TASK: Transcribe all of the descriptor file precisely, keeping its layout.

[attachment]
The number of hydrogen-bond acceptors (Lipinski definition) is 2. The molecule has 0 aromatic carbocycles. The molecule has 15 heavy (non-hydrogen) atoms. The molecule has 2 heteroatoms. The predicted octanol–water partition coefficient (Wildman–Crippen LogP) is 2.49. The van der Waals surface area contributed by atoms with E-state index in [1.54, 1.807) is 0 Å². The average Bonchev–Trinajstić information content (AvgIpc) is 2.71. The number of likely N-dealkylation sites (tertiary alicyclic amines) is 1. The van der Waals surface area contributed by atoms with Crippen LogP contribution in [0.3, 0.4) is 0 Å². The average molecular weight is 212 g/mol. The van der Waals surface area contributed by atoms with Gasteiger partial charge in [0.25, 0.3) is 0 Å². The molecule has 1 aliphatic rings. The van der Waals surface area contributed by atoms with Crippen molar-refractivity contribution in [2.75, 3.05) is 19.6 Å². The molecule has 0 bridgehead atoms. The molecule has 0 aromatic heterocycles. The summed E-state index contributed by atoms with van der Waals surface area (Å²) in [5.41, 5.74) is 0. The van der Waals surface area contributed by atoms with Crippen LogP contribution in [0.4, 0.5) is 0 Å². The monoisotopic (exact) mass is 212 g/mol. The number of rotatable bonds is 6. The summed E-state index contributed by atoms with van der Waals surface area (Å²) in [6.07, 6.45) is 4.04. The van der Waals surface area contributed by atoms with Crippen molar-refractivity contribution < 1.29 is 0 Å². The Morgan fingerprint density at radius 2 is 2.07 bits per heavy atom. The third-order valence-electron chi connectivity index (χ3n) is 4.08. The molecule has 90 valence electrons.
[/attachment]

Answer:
The number of hydrogen-bond acceptors (Lipinski definition) is 2. The molecule has 0 aromatic carbocycles. The molecule has 15 heavy (non-hydrogen) atoms. The molecule has 2 heteroatoms. The predicted octanol–water partition coefficient (Wildman–Crippen LogP) is 2.49. The van der Waals surface area contributed by atoms with E-state index in [1.54, 1.807) is 0 Å². The average Bonchev–Trinajstić information content (AvgIpc) is 2.71. The number of likely N-dealkylation sites (tertiary alicyclic amines) is 1. The van der Waals surface area contributed by atoms with Crippen LogP contribution in [0.3, 0.4) is 0 Å². The average molecular weight is 212 g/mol. The van der Waals surface area contributed by atoms with Gasteiger partial charge in [0.25, 0.3) is 0 Å². The molecule has 1 aliphatic rings. The van der Waals surface area contributed by atoms with Crippen molar-refractivity contribution in [2.75, 3.05) is 19.6 Å². The molecule has 0 bridgehead atoms. The molecule has 0 aromatic heterocycles. The summed E-state index contributed by atoms with van der Waals surface area (Å²) in [5.41, 5.74) is 0. The van der Waals surface area contributed by atoms with Crippen LogP contribution in [0.4, 0.5) is 0 Å². The monoisotopic (exact) mass is 212 g/mol. The number of rotatable bonds is 6. The summed E-state index contributed by atoms with van der Waals surface area (Å²) in [6.07, 6.45) is 4.04. The van der Waals surface area contributed by atoms with Crippen molar-refractivity contribution < 1.29 is 0 Å². The Morgan fingerprint density at radius 2 is 2.07 bits per heavy atom. The third-order valence-electron chi connectivity index (χ3n) is 4.08. The molecule has 90 valence electrons.